58 posts categorized "The Poetry of Hands"

The poetry of hands, 37

Thepoetryofhands37What delights: Unca C's fabulous hula hoops / August, 2009

“Saint Augustine said: 'The soul is weighed in the balance by what delights her. Delight or enjoyment sets the soul in her ordered place. Where the delight is, there is the treasure.' Perhaps this is why there is such delight in beauty. In the midst of fragmentation and distress beauty draws the soul into an experience where an elegant order prevails. This brings a lovely tranquility and satisfies the desire of the soul. When the Beautiful continues on its way, the soul has been strengthened by a delight that will further assist her in transfiguring struggle.”

~ John O'Donohue, an excerpt from The Invisible Embrace of Beauty

The poetry of hands, 35

Mitza_sketchingMitza sketching the girl wearing the sindhi topi / August 2010

Think about this: Drawing is a natural activity you do all the time. Every time you sign your name you draw a special line. Every time you steer a car you are drawing a line with your hands. Your life depends on its accuracy.

Aiming a flashlight is drawing a line. Throwing a ball uses the same eye-hand skills as drawing. When you tie your shoelace or mix batter or pet a dog, you are drawing in the air. We sing all the time, too; talking is singing. We dance all the time; walking is dancing. Marching is just moving to a beat. We draw all the time. But when it becomes significant, when it involves ART, it intimitdates us into incompetence.”

~ an excerpt from The Creative License by Danny Gregory

The poetry of hands, 34, sprouting glasses

ProseccoafternoonProsecco happy hour in the afternoon sun / July 2010

"From the kitchen Sergio appeared with three bottles of prosecco. 'Before the coffee,' he said, 'I think we should say goodbye.'

The trays ended up on the low table in front of the sofa, and Gloria, Paola, and Chiara went back into the kitchen to return a few minutes later, each with six prosecco glasses sprouting from the fingers of her upraised hands.

Sergio popped the first cork, and at the sound the mood in the room changed, as if by magic. He poured the wine into the glasses, making the round as the bubbles subsided. He opened another bottle and then the last, filling more glasses than there were people. Everyone crowded round the table and picked up a glass, then stood with it half raised, waiting."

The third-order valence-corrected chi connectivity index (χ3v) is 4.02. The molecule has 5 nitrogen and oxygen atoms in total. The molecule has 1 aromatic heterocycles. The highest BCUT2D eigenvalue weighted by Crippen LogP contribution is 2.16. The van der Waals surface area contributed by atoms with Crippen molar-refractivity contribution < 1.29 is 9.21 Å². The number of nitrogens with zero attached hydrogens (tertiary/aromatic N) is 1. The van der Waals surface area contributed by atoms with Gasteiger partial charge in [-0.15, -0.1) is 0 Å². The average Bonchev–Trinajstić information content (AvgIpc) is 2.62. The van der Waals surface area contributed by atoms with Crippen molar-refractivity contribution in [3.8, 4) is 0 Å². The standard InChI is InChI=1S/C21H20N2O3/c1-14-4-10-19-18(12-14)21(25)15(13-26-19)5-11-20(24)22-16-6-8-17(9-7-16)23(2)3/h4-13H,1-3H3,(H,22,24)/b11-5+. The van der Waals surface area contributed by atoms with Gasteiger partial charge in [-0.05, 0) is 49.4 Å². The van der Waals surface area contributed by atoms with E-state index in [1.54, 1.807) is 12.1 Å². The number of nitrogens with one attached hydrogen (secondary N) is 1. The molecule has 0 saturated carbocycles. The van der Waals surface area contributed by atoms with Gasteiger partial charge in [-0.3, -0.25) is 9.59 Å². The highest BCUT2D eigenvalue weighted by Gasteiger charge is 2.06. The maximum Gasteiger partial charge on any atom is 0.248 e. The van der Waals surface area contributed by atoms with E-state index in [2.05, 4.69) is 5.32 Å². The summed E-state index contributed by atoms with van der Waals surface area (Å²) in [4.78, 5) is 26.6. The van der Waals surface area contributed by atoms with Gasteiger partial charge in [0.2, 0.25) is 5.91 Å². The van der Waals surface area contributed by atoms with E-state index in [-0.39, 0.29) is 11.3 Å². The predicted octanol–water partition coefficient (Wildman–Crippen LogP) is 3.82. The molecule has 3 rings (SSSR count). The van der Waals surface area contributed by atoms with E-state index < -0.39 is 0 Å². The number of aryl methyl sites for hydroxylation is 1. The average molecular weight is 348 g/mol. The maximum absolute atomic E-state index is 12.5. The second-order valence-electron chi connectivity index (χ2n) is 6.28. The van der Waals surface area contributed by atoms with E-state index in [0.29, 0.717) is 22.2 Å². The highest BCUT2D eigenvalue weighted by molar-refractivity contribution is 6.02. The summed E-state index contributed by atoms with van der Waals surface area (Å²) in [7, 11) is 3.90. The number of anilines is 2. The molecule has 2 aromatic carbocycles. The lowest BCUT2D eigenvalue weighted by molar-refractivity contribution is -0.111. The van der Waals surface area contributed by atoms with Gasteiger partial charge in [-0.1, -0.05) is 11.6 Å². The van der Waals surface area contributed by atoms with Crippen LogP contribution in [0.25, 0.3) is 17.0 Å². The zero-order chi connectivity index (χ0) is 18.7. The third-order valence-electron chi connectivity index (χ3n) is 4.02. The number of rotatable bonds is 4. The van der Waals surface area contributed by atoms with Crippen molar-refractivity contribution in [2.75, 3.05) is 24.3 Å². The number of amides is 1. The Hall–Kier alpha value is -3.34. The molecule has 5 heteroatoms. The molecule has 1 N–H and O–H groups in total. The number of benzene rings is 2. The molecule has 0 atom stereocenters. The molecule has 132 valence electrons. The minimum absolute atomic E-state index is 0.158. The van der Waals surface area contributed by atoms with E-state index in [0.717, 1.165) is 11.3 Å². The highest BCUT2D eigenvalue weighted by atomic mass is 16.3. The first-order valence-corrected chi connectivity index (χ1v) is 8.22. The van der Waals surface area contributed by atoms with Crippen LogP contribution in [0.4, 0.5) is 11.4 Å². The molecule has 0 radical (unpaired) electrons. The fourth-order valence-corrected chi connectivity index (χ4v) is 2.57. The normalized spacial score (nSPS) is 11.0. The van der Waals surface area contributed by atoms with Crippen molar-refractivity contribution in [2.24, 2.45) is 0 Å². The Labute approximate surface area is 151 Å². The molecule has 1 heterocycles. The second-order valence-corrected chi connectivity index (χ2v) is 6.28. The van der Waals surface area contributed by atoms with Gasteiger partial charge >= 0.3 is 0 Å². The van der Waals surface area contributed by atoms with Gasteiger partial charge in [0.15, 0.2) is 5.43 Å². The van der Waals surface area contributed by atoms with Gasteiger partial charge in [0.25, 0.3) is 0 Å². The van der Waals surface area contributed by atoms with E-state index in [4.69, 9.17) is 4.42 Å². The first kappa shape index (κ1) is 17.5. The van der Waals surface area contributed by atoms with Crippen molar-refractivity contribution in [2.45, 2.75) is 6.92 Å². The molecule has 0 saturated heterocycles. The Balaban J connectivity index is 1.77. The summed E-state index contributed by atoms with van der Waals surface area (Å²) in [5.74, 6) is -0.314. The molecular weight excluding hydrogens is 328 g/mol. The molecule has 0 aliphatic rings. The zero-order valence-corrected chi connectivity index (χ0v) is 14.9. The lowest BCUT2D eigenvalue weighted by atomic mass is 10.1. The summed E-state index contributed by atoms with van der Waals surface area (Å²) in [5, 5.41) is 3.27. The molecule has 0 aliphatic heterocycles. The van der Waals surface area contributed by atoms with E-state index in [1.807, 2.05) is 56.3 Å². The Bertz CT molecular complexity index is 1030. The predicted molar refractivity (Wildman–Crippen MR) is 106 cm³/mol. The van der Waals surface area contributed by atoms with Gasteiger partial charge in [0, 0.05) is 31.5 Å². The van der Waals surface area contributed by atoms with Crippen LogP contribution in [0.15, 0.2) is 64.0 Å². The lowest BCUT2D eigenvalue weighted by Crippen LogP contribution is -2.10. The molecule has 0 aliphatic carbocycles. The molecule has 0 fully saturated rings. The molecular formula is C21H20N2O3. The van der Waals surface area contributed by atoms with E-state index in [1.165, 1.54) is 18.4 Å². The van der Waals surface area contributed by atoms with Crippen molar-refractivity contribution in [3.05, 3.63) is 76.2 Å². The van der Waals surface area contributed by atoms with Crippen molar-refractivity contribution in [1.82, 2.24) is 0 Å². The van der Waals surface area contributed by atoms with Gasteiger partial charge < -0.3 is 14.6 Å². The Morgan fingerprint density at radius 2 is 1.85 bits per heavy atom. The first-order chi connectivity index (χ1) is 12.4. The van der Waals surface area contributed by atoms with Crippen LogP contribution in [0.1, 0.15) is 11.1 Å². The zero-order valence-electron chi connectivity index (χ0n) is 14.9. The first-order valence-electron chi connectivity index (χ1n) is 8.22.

~ an excerpt from The Girl of His Dreams by Donna Leon

The poetry of hands, 33

Poetryofhands_33 A grandmother celebrates a grandaughter / Doylestown, PA / July 2010

This was the day of champagne-colored dresses and champagne-filled glasses. Of intense heat and intense emotions. Of joyful clapping and joyful dancing. Of Anna and Chris joining together and sharing themselves with us.

An invisible cloak, The poetry of hands, 31


Uncle Josip, Jelisava & Anton jauntily watching over us / Philadelphia, PA / circa 1940s

“May the nourishment of the earth be yours,
may the clarity of light be yours,
may the fluency of the ocean be yours,
may the protection of the ancestors be yours.

And so may a slow
wind work these words
of love around you,
an invisible cloak to mind your life.”

~ a blessing from John O’Donohue

Remembering the 54th Anniversary of your most auspicious day. Happy Anniversary Mom and Dad.

The poetry of hands, 30


We go out walkin' 'round the lake / Mountain House / August 2007

“This small lake was of most value as a neighbor in the intervals of a gentle rain-storm in August, when, both air and water being perfectly still, but the sky overcast, mid-afternoon had all the serenity of evening, and the wood thrush sang around, and was heard from shore to shore. A lake like this is never smoother than at such a time; and the clear portion of the air above it being, shallow and darkened by clouds, the water, full of light and reflections, becomes a lower heaven itself so much the more important.”

~ Thoreau, an excerpt from Walden (Where I Lived and What I Lived for)

The poetry of hands, 29


Detail from Minerva by Rembrandt (oil on canvas, 1635) at the New York Metropolitan Museum of Art / August 2009

Minerva is known as the Roman goddess of wisdom. I wonder has she read everything in that big book where her left hand rests? Or is that the book of wisdom she has written? She is also known as the goddess of the useful and ornamental arts and craft such as spinning, weaving, and needle-work.